Well then, next up, step your game up playa! Some SEOs augment all link building strategies with some ‘advanced’ techniques outside of link outreach. That’s what that whole first part is talking about. It’s reaching out to like minded blogs, websites, directories, and services. Authentic link building as it were. Here are some ‘Scalable’ link building strategies, like those Matthew Green offers.
- Broken links – Identifying sites attempting to link to a resource that is no longer working (404), not where they thought it was (302, 301), or deprecated. This is important in the new year, as credibility becomes ever more important. Content is only as verifiable as the sources and resources supporting it.
- Blog posts and commenting – Aside from guest posting, in which the payment (honestly) for the link on another site, is the content; commenting is not a bad thing. No matter what you’ve heard. It isn’t a game changer but it shows there is a human behind the website—for the most part…
- Expanding established links – in Google Webmaster Tools (GWT), you can identify pages that are already linking to you. Often these sites are owned by individuals of a ‘like minded nature’ or even in control of a network of sites. By first looking at GWT then using Whois.Domaintools.Com or another investigative service, you can find business owners interest in 1) your topic 2) your insight 3) adding links and/or content.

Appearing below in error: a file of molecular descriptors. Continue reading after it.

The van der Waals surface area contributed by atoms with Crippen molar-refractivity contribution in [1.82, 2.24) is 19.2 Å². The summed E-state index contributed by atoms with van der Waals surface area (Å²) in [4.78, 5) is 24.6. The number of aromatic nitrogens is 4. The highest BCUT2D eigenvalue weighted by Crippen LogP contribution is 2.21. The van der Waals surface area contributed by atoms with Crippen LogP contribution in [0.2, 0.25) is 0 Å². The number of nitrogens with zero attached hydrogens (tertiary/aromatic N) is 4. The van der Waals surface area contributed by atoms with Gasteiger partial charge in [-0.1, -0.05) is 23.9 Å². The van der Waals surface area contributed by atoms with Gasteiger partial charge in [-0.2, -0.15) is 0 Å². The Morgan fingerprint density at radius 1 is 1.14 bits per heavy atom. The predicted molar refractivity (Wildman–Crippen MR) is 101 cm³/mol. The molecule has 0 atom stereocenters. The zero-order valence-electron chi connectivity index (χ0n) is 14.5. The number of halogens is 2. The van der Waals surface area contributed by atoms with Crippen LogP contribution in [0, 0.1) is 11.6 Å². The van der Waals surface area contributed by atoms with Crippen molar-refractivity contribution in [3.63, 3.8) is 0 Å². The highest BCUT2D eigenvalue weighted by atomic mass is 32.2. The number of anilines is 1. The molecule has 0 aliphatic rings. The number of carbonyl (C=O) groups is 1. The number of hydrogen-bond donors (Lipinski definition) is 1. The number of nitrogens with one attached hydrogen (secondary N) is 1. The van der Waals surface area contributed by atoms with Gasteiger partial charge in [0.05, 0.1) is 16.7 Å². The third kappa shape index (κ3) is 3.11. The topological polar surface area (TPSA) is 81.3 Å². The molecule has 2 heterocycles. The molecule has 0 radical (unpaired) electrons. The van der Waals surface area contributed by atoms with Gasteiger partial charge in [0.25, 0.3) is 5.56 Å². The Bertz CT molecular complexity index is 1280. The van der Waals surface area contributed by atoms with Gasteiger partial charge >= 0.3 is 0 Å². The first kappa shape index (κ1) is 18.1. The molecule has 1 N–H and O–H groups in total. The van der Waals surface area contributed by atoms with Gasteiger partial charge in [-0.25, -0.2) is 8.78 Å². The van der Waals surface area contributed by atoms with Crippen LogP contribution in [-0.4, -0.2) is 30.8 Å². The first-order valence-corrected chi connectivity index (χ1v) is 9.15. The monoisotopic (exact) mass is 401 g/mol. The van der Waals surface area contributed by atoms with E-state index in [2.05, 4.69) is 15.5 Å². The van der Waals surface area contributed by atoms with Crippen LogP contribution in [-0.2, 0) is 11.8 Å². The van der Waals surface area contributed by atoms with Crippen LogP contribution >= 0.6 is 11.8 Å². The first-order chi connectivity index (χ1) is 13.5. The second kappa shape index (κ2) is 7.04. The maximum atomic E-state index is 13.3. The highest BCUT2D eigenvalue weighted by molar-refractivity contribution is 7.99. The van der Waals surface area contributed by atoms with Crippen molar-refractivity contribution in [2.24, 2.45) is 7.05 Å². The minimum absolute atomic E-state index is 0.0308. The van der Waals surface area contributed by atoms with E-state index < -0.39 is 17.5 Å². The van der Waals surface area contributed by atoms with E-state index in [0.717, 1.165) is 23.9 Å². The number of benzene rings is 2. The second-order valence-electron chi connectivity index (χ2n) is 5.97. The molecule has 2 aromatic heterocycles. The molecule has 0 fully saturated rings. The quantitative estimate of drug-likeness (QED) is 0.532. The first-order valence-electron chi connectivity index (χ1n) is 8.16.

- Share the limelight – Leverage social by tagging others in your social postings. Once a post or page is created, webmasters will typically share the post on a social network. The article may contain references or links to other postings, tagging the authors of those post will make them aware of your content. If they like what you said they just might link to your article or at least share it with their audience.
— AChrisTurner (@AChrisTurner) January 3, 2013
Environments change, climates are altered, and strategies are developed. What never changes is human nature. Always remember that fact, and start there when investigating marketing avenues. Link building is what you make of it, really. It begins by remembering that users and search engines want authentic information, links are references. Building new links should represent the value a site offers to the world, justification for the site’s existence.
The examples at the beginning of this post prove that when a link building strategy deviates from being authentic, the result is the same; bad press, bad results, and unsuccessful link sculpting. There is no master strategy. There is no golden ticket. There is only time, effort and quality. In the past it was believed that quantity trumpeted quality. However, quality has been and will be the focus of the search engines’ updates and should be the focus of any white hat SEOs.
Quality link building starts with a focus on users and end with users; like Tron said (being a user protection application) “I fight, for the user!” When that is the moto behind what you’re doing, strategy is second nature−because you will find ways to promote your client, product, and website in places that make sense for the mission.